April 24, 2018
G.E–14: Former Malaysian Prime Minister returns to Politics
By James Hookway
KUALA LUMPUR, Malaysia—On a recent humid afternoon, experts holding forth here on why former Malaysian Prime Minister Mahathir Mohamad was too old to fight another campaign were stunned into silence when the 92-year-old walked in, took a microphone and said, “As far as health is concerned, I’m not senile yet.”
Many in the audience cheered the unlikely leader of the opposition, now on a mission to vanquish Prime Minister Najib Razak, the current leader of the party Dr. Mahathir helmed for 22 years, in elections May 9. Dr. Mahathir pledges to stay in power only long enough to hand the government over to his former deputy—a man whose political rise he thwarted two decades ago by having him arrested for sodomy.
A former village doctor from Alor Setar in Kedah, a small border town near Thailand, Dr. Mahathir engineered Malaysia’s transition from a tin-mining backwater into one of Asia’s fastest-growing economies, known for its semiconductor factories and the Petronas Towers in Kuala Lumpur, before retiring in 2003. Now he is set on dislodging Mr. Najib, a well-born political insider whom Dr. Mahathir and many others have accused of siphoning money from a scandal-tainted state investment fund, 1Malaysia Development Bhd., or 1MDB.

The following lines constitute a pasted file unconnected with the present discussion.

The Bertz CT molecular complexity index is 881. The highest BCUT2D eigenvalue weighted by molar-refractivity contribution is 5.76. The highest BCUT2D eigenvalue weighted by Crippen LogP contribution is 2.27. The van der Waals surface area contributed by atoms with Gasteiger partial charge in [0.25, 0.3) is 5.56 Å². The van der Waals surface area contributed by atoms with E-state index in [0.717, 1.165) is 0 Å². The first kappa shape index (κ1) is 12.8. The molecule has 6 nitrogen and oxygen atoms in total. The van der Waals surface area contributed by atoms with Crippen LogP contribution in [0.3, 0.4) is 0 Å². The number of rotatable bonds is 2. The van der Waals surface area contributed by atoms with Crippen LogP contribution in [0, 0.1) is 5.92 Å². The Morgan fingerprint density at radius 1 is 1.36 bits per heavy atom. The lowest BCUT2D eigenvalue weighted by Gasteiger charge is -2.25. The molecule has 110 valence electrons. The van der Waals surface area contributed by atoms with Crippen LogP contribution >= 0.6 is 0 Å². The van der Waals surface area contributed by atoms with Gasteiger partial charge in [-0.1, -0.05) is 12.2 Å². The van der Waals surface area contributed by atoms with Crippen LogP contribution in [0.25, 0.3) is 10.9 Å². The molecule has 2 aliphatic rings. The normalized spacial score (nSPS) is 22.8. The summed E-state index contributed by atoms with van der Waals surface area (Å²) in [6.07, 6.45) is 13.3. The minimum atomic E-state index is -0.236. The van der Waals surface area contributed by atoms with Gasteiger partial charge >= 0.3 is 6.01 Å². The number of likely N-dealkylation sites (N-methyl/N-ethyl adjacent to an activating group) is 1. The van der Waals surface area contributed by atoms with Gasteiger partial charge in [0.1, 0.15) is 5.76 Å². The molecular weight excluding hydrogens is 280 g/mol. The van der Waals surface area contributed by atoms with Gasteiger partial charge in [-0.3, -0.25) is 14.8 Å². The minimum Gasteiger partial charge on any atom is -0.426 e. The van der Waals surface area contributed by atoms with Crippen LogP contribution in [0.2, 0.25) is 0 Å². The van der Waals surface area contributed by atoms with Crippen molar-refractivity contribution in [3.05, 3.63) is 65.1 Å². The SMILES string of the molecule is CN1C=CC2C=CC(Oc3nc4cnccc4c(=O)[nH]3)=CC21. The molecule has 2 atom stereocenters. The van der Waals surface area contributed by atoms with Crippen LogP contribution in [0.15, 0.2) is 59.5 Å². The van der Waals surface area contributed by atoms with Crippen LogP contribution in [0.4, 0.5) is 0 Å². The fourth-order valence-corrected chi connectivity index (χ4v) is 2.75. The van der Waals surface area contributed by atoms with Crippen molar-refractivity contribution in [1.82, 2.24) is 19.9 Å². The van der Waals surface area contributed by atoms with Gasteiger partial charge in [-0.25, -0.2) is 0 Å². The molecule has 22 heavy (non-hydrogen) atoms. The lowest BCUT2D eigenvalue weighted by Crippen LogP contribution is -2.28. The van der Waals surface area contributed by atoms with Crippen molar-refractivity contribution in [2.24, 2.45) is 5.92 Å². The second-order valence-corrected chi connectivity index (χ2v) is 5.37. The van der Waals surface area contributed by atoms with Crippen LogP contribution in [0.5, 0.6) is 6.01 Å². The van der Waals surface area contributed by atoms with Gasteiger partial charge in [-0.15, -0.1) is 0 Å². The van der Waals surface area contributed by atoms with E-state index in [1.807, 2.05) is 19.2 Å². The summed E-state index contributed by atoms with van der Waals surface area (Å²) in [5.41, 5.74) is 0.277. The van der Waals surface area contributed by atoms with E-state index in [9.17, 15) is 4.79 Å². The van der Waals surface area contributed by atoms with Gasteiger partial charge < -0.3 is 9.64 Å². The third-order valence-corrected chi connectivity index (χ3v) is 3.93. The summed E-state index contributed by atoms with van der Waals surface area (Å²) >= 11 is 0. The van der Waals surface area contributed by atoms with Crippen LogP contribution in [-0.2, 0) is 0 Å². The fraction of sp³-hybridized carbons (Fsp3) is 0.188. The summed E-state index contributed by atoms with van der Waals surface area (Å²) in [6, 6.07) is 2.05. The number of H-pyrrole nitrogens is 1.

U.S. authorities allege that at least $4.5 billion was misappropriated between 2009 and 2015. U.S. authorities also allege in civil lawsuits that nearly $700 million flowed from 1MDB into the personal accounts of “Malaysian Official 1,” a reference to Mr. Najib, people familiar with the matter say. 1MDB and Mr. Najib have denied wrongdoing and said they would cooperate with any lawful international investigation.
Dr. Mahathir said re-establishing legal accountability would be his first order of business if the broad, multi-ethnic opposition coalition wins. “There is no rule of law anymore,” he said in an interview. “Najib can do practically anything he likes.”
In his heyday, Dr. Mahathir blocked his rivals ruthlessly and centralized nearly all political power for himself through his party, the United Malays National Organization. When his ambitious deputy Anwar Ibrahim challenged him for power, Dr. Mahathir ordered his arrest in 1998 on charges that he had broken Malaysia’s sodomy laws by having sex with two male aides. Mr. Anwar was subsequently convicted and served six years in jail, sidelining his political career until the conviction was overturned.